Behavioral Portfolio Theory (BPT)
Behavioral portfolio theory (BPT) is a behavioral finance theory that looks at how investors invest in practice. Unlike traditional finance, which assumes investors choose a diversified portfolio on the mean-variance efficient frontier, behavioral finance argues that investors construct their portfolios in layers.
On this page, we discuss the five-factor process that investors use under the behavioral portfolio theory model. This model was proposed by Shefrin and Statman in 2000 in a paper titled “Behavioral Portfolio Theory”.
Behavioral portfolio theory definition
First, let us discuss how BPT differs from traditional finance. Traditional finance assumes a diversified portfolio is chosen that satisfies the investor’s risk and return tolerance from a set of mean-variance efficient portfolios. The mean-variance efficient portfolio includes the risk-free asset and an allocation to the optimal portfolio as described by Markowitz. Investors are concerned with expected return and variance of the portfolio as a whole.
Behavioral finance challenges this notion. Instead, BPT argues that investors construct their portfolios in layers. Each layer reflects different return and risk expectations. The investors’ goals are then used to allocate between the different layers. According to BPT, this is a five-factor process.
The five-factor process looks as follows:
- investor goals and importance of each goal is determined. This will dictate the allocation to each layer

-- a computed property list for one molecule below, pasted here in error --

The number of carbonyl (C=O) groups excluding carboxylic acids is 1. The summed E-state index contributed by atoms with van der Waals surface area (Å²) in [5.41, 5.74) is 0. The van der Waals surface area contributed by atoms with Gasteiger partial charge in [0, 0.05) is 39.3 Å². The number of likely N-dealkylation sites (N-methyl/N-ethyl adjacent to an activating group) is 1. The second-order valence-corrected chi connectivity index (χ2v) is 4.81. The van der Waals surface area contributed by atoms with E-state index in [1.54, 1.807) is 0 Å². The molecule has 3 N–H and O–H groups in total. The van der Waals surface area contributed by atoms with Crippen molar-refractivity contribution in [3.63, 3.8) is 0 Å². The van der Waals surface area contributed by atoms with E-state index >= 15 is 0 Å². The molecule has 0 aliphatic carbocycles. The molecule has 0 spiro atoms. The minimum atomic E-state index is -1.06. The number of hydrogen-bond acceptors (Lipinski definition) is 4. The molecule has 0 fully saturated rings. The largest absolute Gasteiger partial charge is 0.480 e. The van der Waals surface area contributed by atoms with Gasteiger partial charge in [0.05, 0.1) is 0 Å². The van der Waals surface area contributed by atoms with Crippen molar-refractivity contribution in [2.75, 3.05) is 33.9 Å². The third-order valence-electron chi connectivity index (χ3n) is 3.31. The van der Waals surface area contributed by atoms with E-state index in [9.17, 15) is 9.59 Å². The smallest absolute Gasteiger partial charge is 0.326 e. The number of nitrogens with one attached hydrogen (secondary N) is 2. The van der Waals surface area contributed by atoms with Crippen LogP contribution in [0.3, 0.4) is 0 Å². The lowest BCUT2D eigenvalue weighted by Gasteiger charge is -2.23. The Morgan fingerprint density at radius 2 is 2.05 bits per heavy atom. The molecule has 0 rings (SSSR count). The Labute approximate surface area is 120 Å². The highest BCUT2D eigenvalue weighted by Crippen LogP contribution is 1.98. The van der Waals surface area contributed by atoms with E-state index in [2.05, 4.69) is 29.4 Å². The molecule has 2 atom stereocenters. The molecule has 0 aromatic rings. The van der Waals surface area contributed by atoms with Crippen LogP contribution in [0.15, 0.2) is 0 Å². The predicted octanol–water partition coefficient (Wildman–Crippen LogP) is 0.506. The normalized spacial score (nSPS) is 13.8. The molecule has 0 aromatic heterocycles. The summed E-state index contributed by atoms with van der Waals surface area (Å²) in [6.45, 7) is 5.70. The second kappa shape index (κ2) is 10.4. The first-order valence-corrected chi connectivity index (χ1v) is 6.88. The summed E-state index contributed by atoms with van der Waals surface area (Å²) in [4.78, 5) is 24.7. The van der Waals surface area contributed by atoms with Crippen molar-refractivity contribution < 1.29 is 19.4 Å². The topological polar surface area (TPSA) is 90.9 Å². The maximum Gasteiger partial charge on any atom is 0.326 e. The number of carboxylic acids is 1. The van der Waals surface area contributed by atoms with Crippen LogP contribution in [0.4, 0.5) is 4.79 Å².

- A high return goal will mean a high-return layer will be created
- Low risk goals will mean more funds are allocated to the low-risk layer
- Asset allocation is done by layer and based on the goal for that layer. If a high return is needed, more speculative assets will be added to that layer
- The number of assets in each layer will depend on the investors’ risk aversion. If investors are risk-averse, the layers will contain more assets per layer
- If an investor thinks he or she has an information advantage, he or she will create more concentrated positions
- If the investor is risk-averse, he or she will hold larger cash positions to avoid the need to sell assets when liquidity is needed
BPT investors maximize wealth but with a constraint that wealth must have a low probability of falling below a certain arbitrary level. Investors will allocate to the low-risk layer to make sure they meet the aspirational level with low risk. Once that level is met, they can then afford to take more risk with the remaining portfolio. The overall portfolio may look diversified, but it will probably be sub-optimal because all the layers were built independently. Correlations are not taken into account.